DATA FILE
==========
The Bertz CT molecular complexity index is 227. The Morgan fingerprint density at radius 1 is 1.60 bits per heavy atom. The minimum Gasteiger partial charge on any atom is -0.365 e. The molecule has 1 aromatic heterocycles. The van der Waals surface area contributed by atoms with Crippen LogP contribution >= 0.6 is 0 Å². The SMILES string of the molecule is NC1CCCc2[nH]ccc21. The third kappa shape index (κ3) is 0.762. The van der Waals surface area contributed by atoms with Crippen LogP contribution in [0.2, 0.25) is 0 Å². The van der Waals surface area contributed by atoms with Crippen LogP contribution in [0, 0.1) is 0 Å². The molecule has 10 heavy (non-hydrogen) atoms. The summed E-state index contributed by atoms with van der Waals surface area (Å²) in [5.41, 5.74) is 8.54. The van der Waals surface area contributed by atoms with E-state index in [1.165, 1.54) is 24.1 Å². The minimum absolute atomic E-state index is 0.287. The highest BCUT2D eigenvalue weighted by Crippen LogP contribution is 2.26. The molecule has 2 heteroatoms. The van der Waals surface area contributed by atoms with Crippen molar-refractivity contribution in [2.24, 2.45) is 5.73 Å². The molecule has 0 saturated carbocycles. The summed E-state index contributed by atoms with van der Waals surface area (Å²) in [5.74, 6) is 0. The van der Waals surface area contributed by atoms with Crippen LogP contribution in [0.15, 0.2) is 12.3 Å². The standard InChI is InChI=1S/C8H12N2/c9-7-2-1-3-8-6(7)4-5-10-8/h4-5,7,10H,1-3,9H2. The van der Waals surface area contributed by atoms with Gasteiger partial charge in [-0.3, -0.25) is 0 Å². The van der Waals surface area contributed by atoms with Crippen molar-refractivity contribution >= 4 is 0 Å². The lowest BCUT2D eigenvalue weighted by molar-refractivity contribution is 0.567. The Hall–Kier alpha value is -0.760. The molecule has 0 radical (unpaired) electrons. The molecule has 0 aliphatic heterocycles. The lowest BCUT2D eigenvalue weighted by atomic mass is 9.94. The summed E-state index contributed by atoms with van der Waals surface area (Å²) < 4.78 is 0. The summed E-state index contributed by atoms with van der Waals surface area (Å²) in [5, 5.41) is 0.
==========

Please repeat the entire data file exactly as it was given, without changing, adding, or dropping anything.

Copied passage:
The Bertz CT molecular complexity index is 227. The Morgan fingerprint density at radius 1 is 1.60 bits per heavy atom. The minimum Gasteiger partial charge on any atom is -0.365 e. The molecule has 1 aromatic heterocycles. The van der Waals surface area contributed by atoms with Crippen LogP contribution >= 0.6 is 0 Å². The SMILES string of the molecule is NC1CCCc2[nH]ccc21. The third kappa shape index (κ3) is 0.762. The van der Waals surface area contributed by atoms with Crippen LogP contribution in [0.2, 0.25) is 0 Å². The van der Waals surface area contributed by atoms with Crippen LogP contribution in [0, 0.1) is 0 Å². The molecule has 10 heavy (non-hydrogen) atoms. The summed E-state index contributed by atoms with van der Waals surface area (Å²) in [5.41, 5.74) is 8.54. The van der Waals surface area contributed by atoms with E-state index in [1.165, 1.54) is 24.1 Å². The minimum absolute atomic E-state index is 0.287. The highest BCUT2D eigenvalue weighted by Crippen LogP contribution is 2.26. The molecule has 2 heteroatoms. The van der Waals surface area contributed by atoms with Crippen molar-refractivity contribution in [2.24, 2.45) is 5.73 Å². The molecule has 0 saturated carbocycles. The summed E-state index contributed by atoms with van der Waals surface area (Å²) in [5.74, 6) is 0. The van der Waals surface area contributed by atoms with Crippen LogP contribution in [0.15, 0.2) is 12.3 Å². The standard InChI is InChI=1S/C8H12N2/c9-7-2-1-3-8-6(7)4-5-10-8/h4-5,7,10H,1-3,9H2. The van der Waals surface area contributed by atoms with Gasteiger partial charge in [-0.3, -0.25) is 0 Å². The van der Waals surface area contributed by atoms with Crippen molar-refractivity contribution >= 4 is 0 Å². The lowest BCUT2D eigenvalue weighted by molar-refractivity contribution is 0.567. The Hall–Kier alpha value is -0.760. The molecule has 0 radical (unpaired) electrons. The molecule has 0 aliphatic heterocycles. The lowest BCUT2D eigenvalue weighted by atomic mass is 9.94. The summed E-state index contributed by atoms with van der Waals surface area (Å²) < 4.78 is 0. The summed E-state index contributed by atoms with van der Waals surface area (Å²) in [5, 5.41) is 0.